Instagram launches restriction feature to help stop bullying

Use restrictions to get rid of those pesky comments.

On Wednesday, Instagram introduced a new anti-bullying feature that allows users to decide which comments can appear on their posts. This is an alternative blocking option from teenage users of the app.

On Wednesday, Instagram CEO Adam Moseley explained the feature on the Today Show. Instead of blocking the person, app users can approve or reject the comment before it is posted, as some people say that blocking actually makes the problem worse.

“We also started asking them, ‘Why don’t you use the tools available today?'” Mosseri said on Wednesday. “‘Why not stop the bullies of you?’ The voices we hear are very consistent, especially from young people, which tends to escalate the situation.”

Follow @ mosseri’s exclusive interview with @stephgosk to learn about the huge growth of Instagram and how the platform is trying to combat disturbing content, the future of “Like”, and new anti-bullying features.

You can restrict users by swiping left on the user’s comments, or you can do so directly from their profile page or the privacy section of their settings. Once you restrict people, they are the only ones who can see their comments, they don’t know that others cannot see them. To see their subsequent comments, you can click “view comments”; then you can decide whether to delete it, ignore it, or approve it so that everyone can see it.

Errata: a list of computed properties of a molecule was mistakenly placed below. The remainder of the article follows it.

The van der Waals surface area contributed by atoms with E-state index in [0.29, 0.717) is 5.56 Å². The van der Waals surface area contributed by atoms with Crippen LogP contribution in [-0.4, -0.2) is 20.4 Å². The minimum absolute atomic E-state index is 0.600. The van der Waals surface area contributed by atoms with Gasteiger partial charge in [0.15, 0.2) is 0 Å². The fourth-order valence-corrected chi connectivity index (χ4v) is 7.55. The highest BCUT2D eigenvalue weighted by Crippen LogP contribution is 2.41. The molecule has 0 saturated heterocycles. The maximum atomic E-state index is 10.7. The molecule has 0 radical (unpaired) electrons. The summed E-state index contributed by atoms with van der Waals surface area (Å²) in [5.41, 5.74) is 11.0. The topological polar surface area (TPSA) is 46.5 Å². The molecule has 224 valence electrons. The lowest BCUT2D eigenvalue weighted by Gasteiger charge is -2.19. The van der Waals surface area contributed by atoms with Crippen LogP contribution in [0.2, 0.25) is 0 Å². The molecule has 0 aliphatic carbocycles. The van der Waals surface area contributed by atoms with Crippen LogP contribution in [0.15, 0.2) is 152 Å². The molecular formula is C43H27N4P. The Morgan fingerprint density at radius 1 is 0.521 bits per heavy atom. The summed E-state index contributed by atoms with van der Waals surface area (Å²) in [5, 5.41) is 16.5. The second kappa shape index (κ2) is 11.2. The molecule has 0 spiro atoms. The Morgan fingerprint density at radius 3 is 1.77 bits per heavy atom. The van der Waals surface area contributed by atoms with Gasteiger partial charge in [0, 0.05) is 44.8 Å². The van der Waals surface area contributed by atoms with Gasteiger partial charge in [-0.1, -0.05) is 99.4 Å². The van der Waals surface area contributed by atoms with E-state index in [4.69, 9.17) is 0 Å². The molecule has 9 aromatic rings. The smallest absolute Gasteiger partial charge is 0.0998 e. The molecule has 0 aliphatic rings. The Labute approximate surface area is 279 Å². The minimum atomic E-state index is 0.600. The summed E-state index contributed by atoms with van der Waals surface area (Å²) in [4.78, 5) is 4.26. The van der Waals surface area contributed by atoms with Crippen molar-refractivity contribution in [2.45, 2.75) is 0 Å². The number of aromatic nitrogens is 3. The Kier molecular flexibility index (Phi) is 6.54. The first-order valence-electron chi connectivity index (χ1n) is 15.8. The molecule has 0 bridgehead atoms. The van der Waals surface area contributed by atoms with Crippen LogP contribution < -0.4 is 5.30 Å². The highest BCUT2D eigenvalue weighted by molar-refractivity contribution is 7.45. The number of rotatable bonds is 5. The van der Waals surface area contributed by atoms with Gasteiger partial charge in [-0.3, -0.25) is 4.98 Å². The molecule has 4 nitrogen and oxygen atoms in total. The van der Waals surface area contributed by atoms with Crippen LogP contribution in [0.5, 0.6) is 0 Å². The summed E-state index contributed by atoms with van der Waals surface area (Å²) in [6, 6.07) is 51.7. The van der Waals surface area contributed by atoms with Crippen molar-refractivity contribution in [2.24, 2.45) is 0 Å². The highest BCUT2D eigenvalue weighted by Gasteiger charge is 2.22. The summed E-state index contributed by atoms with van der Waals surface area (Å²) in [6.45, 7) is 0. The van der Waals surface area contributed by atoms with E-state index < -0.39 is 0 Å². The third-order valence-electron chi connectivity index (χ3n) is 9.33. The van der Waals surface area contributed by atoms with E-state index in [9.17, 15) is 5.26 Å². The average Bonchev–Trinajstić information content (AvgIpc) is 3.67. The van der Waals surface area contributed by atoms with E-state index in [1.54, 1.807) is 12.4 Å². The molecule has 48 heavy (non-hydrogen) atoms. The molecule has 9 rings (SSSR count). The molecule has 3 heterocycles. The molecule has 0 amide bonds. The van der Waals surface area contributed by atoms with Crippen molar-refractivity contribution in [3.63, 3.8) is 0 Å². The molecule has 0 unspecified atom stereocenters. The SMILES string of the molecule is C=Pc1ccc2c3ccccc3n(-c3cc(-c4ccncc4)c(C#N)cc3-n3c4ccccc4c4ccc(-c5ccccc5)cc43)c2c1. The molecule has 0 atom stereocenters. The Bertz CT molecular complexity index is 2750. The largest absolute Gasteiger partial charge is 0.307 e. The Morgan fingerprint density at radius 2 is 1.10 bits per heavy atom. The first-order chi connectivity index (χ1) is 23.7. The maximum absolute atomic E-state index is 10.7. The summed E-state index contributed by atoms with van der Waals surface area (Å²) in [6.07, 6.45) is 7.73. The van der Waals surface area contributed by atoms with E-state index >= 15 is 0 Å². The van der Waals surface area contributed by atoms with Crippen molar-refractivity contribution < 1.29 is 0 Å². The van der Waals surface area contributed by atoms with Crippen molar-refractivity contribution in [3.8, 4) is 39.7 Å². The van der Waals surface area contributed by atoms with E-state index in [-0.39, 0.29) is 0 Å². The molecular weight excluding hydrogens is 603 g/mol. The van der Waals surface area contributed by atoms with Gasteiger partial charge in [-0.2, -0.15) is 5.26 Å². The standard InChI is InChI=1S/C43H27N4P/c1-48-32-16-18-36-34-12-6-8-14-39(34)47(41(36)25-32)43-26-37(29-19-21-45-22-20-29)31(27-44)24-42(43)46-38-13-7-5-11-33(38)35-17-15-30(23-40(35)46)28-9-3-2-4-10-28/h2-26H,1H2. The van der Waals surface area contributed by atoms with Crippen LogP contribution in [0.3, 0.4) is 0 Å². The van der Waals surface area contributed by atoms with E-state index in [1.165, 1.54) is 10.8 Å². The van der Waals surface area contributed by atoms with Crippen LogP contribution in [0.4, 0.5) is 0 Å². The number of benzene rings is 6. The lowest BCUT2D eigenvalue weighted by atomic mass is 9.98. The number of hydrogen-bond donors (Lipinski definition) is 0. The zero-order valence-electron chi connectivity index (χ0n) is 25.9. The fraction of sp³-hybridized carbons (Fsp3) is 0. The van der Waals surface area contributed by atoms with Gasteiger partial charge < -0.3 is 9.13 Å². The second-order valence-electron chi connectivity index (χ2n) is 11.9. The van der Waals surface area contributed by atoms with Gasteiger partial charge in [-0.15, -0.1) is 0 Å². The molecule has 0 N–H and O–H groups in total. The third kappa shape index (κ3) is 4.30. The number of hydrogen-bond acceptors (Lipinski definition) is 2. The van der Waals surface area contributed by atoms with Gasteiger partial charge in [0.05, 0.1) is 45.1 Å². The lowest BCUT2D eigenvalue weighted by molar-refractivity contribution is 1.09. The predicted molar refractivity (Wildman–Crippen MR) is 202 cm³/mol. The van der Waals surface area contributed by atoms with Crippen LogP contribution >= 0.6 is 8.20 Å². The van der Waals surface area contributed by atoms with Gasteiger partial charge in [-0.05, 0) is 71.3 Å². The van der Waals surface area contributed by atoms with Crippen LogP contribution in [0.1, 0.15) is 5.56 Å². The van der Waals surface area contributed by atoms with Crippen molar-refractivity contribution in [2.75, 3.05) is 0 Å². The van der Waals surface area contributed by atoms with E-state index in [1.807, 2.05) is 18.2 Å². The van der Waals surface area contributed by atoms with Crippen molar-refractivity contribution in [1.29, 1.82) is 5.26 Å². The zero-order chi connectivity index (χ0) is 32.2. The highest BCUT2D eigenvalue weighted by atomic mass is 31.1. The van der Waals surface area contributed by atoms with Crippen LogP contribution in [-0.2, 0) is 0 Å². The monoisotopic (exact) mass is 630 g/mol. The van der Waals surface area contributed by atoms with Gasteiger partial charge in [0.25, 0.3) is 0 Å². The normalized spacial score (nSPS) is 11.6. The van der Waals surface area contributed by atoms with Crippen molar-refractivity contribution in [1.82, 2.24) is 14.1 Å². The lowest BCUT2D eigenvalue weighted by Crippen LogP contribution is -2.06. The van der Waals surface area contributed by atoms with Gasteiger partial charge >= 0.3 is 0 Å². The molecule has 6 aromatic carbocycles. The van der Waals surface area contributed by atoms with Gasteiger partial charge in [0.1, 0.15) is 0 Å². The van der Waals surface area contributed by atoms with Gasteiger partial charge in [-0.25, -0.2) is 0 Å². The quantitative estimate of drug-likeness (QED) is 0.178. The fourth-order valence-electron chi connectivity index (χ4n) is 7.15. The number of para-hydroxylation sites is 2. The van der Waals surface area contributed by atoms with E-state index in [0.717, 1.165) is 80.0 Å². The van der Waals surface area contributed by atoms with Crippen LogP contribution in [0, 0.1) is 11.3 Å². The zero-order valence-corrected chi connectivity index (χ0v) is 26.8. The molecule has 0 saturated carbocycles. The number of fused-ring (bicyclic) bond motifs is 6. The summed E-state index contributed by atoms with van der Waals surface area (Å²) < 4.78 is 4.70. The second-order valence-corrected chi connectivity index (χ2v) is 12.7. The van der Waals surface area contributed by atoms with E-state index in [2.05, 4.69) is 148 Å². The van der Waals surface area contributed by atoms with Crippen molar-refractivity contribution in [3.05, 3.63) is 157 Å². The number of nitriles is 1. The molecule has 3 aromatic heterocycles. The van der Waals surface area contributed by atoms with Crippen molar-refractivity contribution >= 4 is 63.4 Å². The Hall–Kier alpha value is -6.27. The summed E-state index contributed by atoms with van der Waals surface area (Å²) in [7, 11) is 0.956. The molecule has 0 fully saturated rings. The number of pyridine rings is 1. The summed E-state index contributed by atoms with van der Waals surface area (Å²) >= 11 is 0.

Comments from restricted accounts will not appear in your notifications, and direct messages will move to the message request section. You can check without the sender knowing. You can also “unrestrict” people you’ve ever rejected.

After months of testing, the company released a “restricted” feature. Earlier, the company launched another anti-bullying feature in July. This feature uses artificial intelligence to let people know they are about to post a hurtful comment and ask them if they really want to post it.

Mosseri’s next step is to make Instagram an easier experience, probably by removing “likes.” The most important idea, he said, is to make the app feel “less stressful” so people can spend less time worrying about likes, more time connecting with people, or what motivates them.

In today’s interview, Mossery also said that he agreed with Facebook CEO Mark Zuckerberg that splitting Facebook, which owns Instagram, would not make sense. In an audio leaked at a Facebook internal meeting on Tuesday, Zuckerberg said that if Senator Elizabeth Warren becomes president and tries to split up big tech companies such as Facebook, he is ready to fight a lawsuit.

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